Riding together, for a bit - The Not So Long Way Down - CycleBlaze

December 10, 2018

Riding together, for a bit

To somewhere short of Loreto

This photo (and many of the other higher-quality images featured during the ensuing posts) was taken by Tom. For more of Tom's high-quality images and the story of his trip, check out his polarsteps journey here: https://www.polarsteps.com/TomYost/958283-andale-vamos-a-panama
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This is a very similar photo, taken by Dea, of much the same thing.
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As you may have guessed from the photos, we awoke to a beautiful sunrise on our beach, Dea and I having slept in our tent, the three boys under the palapa. None of us were in too much of a rush to get started and we played a little bit in the sea and ate breakfast together. The young Swiss Nathan, having already staked his claim to be the slight oddball of the group with his miniature cooking pan and cycling-short-braces, added further evidence by putting half a bag of brown sugar on his muesli. While he was still devouring that Dea and I made a break for it, trying to get a headstart in order to keep up with our new friends. We still assumed they must be faster than us - everyone is faster than us - and yet once again they failed to catch us up until we stopped for our first break of the day after 20 kilometres.

Looking down on our beach from the road as we climbed up the cliff. The boys are visible next to our palapa.
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Looking further along to the right and the RVs.
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It was some more beautiful coastal riding on a pretty quiet road.
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As we sat taking our break the three amigos arrived in stages. Tom was the first to appear, followed a  few minutes later by Nathan, and then finally Ciaran. Dea and I had been musing upon the theory that they perhaps weren't faster than us after all,  but this theory was soon disproved when we resumed cycling together, remaining together for approximately about the time it took to take the below photo, before Dea and I were riding alone again.

"Maybe they aren't faster than us..."
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"No, wait, they are, they're just slow getting moving."
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The road left the coast and climbed up into the desert, a little too much up and down if you ask me, but at least the road was quiet. And it turned out that we had not even lost our friends, for we found them again ordering lunch in a little restaurant that miraculously appeared in the desert at lunchtime. We sat down and also ate lunch here, and a successful lunch it was too, for a herd of goats appeared in the road and when I went out to photograph them I noticed a very nice 'H' for my collection of desert plant letters.

Goats.
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The green-roofed restaurant.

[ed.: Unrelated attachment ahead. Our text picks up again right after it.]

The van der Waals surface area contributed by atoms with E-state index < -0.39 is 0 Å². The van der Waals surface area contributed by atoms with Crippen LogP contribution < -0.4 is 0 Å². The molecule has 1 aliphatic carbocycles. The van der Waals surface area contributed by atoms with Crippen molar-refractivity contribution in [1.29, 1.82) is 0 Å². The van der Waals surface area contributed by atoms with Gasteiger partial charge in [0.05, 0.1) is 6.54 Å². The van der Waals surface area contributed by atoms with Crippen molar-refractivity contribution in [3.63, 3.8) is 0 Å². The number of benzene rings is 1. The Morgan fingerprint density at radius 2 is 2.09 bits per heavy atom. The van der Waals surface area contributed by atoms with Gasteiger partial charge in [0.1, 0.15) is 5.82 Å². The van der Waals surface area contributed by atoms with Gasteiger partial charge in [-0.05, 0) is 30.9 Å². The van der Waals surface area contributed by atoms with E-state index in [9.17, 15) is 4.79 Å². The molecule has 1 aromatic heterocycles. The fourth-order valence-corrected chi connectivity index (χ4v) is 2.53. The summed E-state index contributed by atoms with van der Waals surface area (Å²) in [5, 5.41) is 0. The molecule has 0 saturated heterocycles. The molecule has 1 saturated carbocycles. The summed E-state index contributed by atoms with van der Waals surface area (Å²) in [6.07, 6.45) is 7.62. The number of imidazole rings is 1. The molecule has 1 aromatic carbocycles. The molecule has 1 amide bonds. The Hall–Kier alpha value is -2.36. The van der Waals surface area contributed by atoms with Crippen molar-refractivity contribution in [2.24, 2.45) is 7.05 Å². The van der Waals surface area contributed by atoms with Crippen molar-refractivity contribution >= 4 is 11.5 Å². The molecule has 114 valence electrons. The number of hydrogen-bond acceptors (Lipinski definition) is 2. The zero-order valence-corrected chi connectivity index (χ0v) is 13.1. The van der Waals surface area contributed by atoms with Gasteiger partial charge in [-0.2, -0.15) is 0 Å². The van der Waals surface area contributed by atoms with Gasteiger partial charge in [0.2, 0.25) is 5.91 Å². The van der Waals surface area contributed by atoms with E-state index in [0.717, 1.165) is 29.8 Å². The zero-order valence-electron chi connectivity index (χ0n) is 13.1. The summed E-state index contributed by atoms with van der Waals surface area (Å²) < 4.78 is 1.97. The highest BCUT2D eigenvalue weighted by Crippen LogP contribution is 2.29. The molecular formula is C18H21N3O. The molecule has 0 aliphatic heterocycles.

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And a very nice H.
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It was a relaxed atmosphere sitting in the restaurant over a long lunch, and when Tom said that they were still hoping to make it to Loreto by the end of the day I at first thought he was joking. It was two in the afternoon, it got dark at half-five, and Loreto was still 70 kilometres away. But Tom wasn't joking, and Dea and I were soon riding by ourselves again. But the reason the guys were so keen to get to Loreto was that there was a brewery they wanted to visit, and with this in mind we had put forth a plan to camp close to Loreto, get up early, and rendesvouz with the others in Loreto the following morning as they made their slow, hangover-laced start.

We saw some strange fires, perhaps controlled burning as there was some ranches around.
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Dea and I made it to within 25 kilometres of Loreto before stopping. Fences were now lining the road and we took our chance to get through a rare gate. There was nothing but desert on the other side but I thought it prudent not to advertise our presence if this was private land, so after we'd pushed our bikes a little way past the gate I went back and kicked away my tyre tracks. I felt very proud of my work, until we looked back and saw the very obviously man-made zig-zag pattern in the sand that I'd replaced my tyre tracks with. 

Merry Christmas Bill.
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Bill ShaneyfeltThat's a tough one! From what I can find, I think it might be strawberry cactus. Spines look so much like barrel cactus, but they are not laid out on ridges, but rather on humps.

https://www.cactiguide.com/cactus/?genus=Echinocereus&species=brandegeei

By the way, did you notice the dirt-encrusted spines in the upper left? That is what termites do to get to various kinds of woody tissues above ground.
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5 months ago
It was nice to be camping together in the desert once again.
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Today's ride: 82 km (51 miles)
Total: 1,083 km (673 miles)

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